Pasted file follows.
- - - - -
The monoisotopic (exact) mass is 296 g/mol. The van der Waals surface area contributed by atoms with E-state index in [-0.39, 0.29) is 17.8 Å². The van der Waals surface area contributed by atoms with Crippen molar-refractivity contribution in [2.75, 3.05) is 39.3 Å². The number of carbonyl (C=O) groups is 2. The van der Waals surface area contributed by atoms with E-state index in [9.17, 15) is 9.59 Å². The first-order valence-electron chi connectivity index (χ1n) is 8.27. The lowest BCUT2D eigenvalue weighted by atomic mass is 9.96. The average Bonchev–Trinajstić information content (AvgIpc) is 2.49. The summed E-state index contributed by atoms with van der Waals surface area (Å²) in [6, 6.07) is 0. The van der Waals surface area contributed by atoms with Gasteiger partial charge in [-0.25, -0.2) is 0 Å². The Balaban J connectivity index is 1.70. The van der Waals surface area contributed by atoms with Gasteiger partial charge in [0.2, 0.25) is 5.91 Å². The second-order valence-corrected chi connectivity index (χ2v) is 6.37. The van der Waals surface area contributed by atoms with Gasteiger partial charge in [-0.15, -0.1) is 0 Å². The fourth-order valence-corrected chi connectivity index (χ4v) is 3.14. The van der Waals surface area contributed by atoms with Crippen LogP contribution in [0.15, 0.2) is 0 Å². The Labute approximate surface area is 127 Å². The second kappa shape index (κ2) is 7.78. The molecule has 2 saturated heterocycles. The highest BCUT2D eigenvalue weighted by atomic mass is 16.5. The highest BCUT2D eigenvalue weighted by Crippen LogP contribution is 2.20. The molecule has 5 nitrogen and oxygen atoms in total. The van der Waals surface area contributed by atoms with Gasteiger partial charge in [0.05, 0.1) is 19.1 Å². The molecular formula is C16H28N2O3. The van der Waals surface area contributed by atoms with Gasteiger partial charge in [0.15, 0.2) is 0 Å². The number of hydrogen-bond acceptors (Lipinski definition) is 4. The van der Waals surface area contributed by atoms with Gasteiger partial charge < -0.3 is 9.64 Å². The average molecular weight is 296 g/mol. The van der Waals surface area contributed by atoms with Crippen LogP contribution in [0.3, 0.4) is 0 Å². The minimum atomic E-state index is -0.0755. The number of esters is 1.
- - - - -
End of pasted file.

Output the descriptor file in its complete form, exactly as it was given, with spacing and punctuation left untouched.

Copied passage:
The monoisotopic (exact) mass is 296 g/mol. The van der Waals surface area contributed by atoms with E-state index in [-0.39, 0.29) is 17.8 Å². The van der Waals surface area contributed by atoms with Crippen molar-refractivity contribution in [2.75, 3.05) is 39.3 Å². The number of carbonyl (C=O) groups is 2. The van der Waals surface area contributed by atoms with E-state index in [9.17, 15) is 9.59 Å². The first-order valence-electron chi connectivity index (χ1n) is 8.27. The lowest BCUT2D eigenvalue weighted by atomic mass is 9.96. The average Bonchev–Trinajstić information content (AvgIpc) is 2.49. The summed E-state index contributed by atoms with van der Waals surface area (Å²) in [6, 6.07) is 0. The van der Waals surface area contributed by atoms with Gasteiger partial charge in [-0.25, -0.2) is 0 Å². The Balaban J connectivity index is 1.70. The van der Waals surface area contributed by atoms with Gasteiger partial charge in [0.2, 0.25) is 5.91 Å². The second-order valence-corrected chi connectivity index (χ2v) is 6.37. The van der Waals surface area contributed by atoms with Gasteiger partial charge in [-0.15, -0.1) is 0 Å². The fourth-order valence-corrected chi connectivity index (χ4v) is 3.14. The van der Waals surface area contributed by atoms with Crippen LogP contribution in [0.15, 0.2) is 0 Å². The Labute approximate surface area is 127 Å². The second kappa shape index (κ2) is 7.78. The molecule has 2 saturated heterocycles. The highest BCUT2D eigenvalue weighted by atomic mass is 16.5. The highest BCUT2D eigenvalue weighted by Crippen LogP contribution is 2.20. The molecule has 5 nitrogen and oxygen atoms in total. The van der Waals surface area contributed by atoms with Gasteiger partial charge in [0.05, 0.1) is 19.1 Å². The molecular formula is C16H28N2O3. The van der Waals surface area contributed by atoms with Gasteiger partial charge in [0.15, 0.2) is 0 Å². The number of hydrogen-bond acceptors (Lipinski definition) is 4. The van der Waals surface area contributed by atoms with Gasteiger partial charge < -0.3 is 9.64 Å². The average molecular weight is 296 g/mol. The van der Waals surface area contributed by atoms with Crippen LogP contribution in [0.3, 0.4) is 0 Å². The minimum atomic E-state index is -0.0755. The number of esters is 1.